Will Carrie Lam Cheng Yuet-ngor dare go where no other chief executive has gone before to tackle Hong Kong’s housing crunch once and for all? Will her administration have the guts to shut Hong Kong’s housing market to all outsiders? Is Financial Secretary Paul Chan Mo-po’s idea of taking action against property owners who hoard vacant flats just empty talk?
In his budget speech in February, Chan floated the idea of penalizing property owners who kept flats vacant. He then told me in a TV interview that about 9,500 vacant were left vacant at the end of last year. With the number rising, he hinted a penalty tax was one option.
We all know why some developers and homeowners hoard vacant flats. They want to further drive up already sky-high home prices. The financial secretary seemed sincere when he told me he had asked the Transport and Housing Bureau to look at how to stop this practice.
Hong Kong’s housing shortage has no light at the end of the tunnel. In fact, there isn’t even a tunnel, so forget about the light at the end of it. It is not illegal for property owners to squeeze aspiring homeowners. Most would, however, agree it is immoral. Taxing vacant flats won’t ease the housing shortage but it’s the moral thing to do.
Greed in the property sector, combined with government impotence, is ingrained in our culture. That’s why Hong Kong’s home prices are the most expensive in the world. That in itself need not be shameful if citizens could actually afford the high prices. But most ordinary Hong Kong people have long been priced out of the market. There is neither government political will nor property sector conscience for this to change anytime soon.
Two months have passed since Chan floated the idea of taxing vacant flats. The idea has since died a silent death. I have reliably heard from some people that Chief Executive Carrie Lam Cheng Yuet-ngor may not be too keen on imposing such a tax. If this is true, the most likely reason is that she has either come under pressure or fears pressure from the property sector.
It would be a mistake to bow to such pressure. Developers have been allowed to get away with too much already at the expense of ordinary people. With empty flats numbering around 9,500, a penalty tax won’t dent the housing crisis but would send a strong message to the people and developers that Lam is serious about solving the housing crunch.
A city-wide public consultation is starting on how best to find land for our future housing needs. It’s bound to be a contentious and divisive debate. Options range from reclamation outside Victoria Harbor and using fringes of country parks to brownfield sites and the Fanling golf course. But the truth is no amount of land can ease the housing shortage and make homes affordable to ordinary Hong Kong people.
Our housing market doesn’t only serve Hong Kong’s 7.4 million population. It also serves the hot money coming in from the growing super-rich of mainland China’s 1.4 billion population. Price is no problem for them because they just want to get their money out.
They consider Hong Kong property to be a good investment. Prices will never come down regardless of how many flats we build. There will always be hot money chasing these flats at whatever price. That means affordable homes in the private sector will remain a pipe dream for ordinary Hong Kong people.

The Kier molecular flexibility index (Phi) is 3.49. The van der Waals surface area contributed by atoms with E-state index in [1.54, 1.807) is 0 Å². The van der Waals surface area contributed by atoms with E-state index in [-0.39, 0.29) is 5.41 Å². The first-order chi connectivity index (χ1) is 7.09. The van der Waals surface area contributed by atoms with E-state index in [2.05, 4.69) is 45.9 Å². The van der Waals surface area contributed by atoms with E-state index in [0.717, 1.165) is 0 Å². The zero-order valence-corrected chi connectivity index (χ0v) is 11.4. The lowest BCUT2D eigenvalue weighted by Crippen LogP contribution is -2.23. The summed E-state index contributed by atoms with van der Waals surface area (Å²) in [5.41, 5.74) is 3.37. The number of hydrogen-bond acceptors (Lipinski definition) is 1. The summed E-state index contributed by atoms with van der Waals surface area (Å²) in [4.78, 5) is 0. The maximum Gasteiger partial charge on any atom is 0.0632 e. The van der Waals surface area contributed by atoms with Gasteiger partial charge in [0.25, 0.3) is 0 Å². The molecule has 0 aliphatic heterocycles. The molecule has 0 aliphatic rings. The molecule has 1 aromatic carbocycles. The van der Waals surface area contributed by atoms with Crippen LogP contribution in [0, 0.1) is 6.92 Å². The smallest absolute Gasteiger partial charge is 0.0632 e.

Making Hong Kong homes available only to Hong Kong people goes against the free market principle that we cherish. This principle has long served as the cornerstone of our prosperity. But when the going gets tough, the tough must get going. That means daring to pursue unconventional but bold ideas. Shutting our homes market to not only mainland but all foreign buyers is unconventional and will generate fierce opposition from vested interests led by the property sector. But it’s the only way to make Hong Kong homes affordable to Hong Kong people.
Where will foreigners live? That’s a fair question since Hong Kong thrives on its international status. The answer is simple. They can rent from local buyers. It’s not a perfect solution but there is no perfect solution to our housing crisis.
Former chief executive Leung Chun-ying took the bold step of restricting exiting travelers to taking only two tins of baby milk powder with them. The restriction came as mainlanders drained supplies, infuriating local parents. Yes, it went against our free market principles, as did limiting the number of visits by Shenzhen tourists to combat parallel goods trading. But both measures worked well.
At times of crises, departing from principles is a necessary evil. Unaffordable housing is Hong Kong’s biggest crisis, far bigger than the lack of democratic reforms. It is the source of the greatest disillusionment and unhappiness among Hong Kong’s young people. It is a ticking time-bomb that, if left unsolved, could explode.
Lam’s predecessors have all tried conventional means to tackle the housing crisis. None of them worked. Conventional methods can’t work because our unaffordable housing is not a conventional crisis. We are a tiny and free society that is part of China where the super-rich see us as a haven for their money.
Leung Chun-ying’s Hong Kong property for Hong Kong people in Kai Tak failed because it had too many loopholes. Buyers could rent or re-sell to outsiders. This allowed buyers to abuse the spirit of the plan. Hong Kong people have waited too long for bold thinking by our leaders.
Lam can cement her popularity and win a second term as chief executive hands down if she has the guts to tax vacant properties and impose a ban on outsiders buying Hong Kong flats. The ban need not be permanent. It only needs to stay long enough to bring sanity back to the housing market. But will she dare do it?
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